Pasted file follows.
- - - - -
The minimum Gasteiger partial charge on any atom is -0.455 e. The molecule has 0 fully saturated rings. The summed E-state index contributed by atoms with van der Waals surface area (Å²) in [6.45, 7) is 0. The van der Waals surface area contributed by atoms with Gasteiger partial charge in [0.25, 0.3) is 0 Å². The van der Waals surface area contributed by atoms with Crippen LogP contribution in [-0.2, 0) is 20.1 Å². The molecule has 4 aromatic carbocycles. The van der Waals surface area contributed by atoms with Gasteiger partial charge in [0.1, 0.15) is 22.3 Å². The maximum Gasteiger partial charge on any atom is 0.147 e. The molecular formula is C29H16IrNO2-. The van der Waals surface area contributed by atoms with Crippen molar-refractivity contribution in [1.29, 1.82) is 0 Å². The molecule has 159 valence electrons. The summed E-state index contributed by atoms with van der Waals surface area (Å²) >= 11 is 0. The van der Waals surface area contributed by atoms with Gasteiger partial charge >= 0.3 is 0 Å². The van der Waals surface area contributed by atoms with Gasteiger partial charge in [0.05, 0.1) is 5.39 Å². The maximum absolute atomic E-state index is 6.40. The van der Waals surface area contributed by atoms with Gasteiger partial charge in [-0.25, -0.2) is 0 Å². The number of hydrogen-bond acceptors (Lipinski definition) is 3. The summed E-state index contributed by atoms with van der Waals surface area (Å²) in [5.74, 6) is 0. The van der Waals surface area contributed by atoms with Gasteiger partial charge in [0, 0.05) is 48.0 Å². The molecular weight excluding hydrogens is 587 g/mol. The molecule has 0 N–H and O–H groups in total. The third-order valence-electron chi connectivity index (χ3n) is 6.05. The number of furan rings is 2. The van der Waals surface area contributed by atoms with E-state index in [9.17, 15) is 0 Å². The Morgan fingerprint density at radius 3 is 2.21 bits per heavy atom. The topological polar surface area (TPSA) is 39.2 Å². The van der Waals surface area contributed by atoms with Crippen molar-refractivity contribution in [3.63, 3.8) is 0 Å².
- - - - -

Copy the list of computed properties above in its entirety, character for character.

The minimum Gasteiger partial charge on any atom is -0.455 e. The molecule has 0 fully saturated rings. The summed E-state index contributed by atoms with van der Waals surface area (Å²) in [6.45, 7) is 0. The van der Waals surface area contributed by atoms with Gasteiger partial charge in [0.25, 0.3) is 0 Å². The van der Waals surface area contributed by atoms with Crippen LogP contribution in [-0.2, 0) is 20.1 Å². The molecule has 4 aromatic carbocycles. The van der Waals surface area contributed by atoms with Gasteiger partial charge in [0.1, 0.15) is 22.3 Å². The maximum Gasteiger partial charge on any atom is 0.147 e. The molecular formula is C29H16IrNO2-. The van der Waals surface area contributed by atoms with Crippen molar-refractivity contribution in [1.29, 1.82) is 0 Å². The molecule has 159 valence electrons. The summed E-state index contributed by atoms with van der Waals surface area (Å²) >= 11 is 0. The van der Waals surface area contributed by atoms with Gasteiger partial charge >= 0.3 is 0 Å². The van der Waals surface area contributed by atoms with Gasteiger partial charge in [0.05, 0.1) is 5.39 Å². The maximum absolute atomic E-state index is 6.40. The van der Waals surface area contributed by atoms with Gasteiger partial charge in [-0.25, -0.2) is 0 Å². The number of hydrogen-bond acceptors (Lipinski definition) is 3. The summed E-state index contributed by atoms with van der Waals surface area (Å²) in [5.74, 6) is 0. The van der Waals surface area contributed by atoms with Gasteiger partial charge in [0, 0.05) is 48.0 Å². The molecular weight excluding hydrogens is 587 g/mol. The molecule has 0 N–H and O–H groups in total. The third-order valence-electron chi connectivity index (χ3n) is 6.05. The number of furan rings is 2. The van der Waals surface area contributed by atoms with E-state index in [9.17, 15) is 0 Å². The Morgan fingerprint density at radius 3 is 2.21 bits per heavy atom. The topological polar surface area (TPSA) is 39.2 Å². The van der Waals surface area contributed by atoms with Crippen molar-refractivity contribution in [3.63, 3.8) is 0 Å².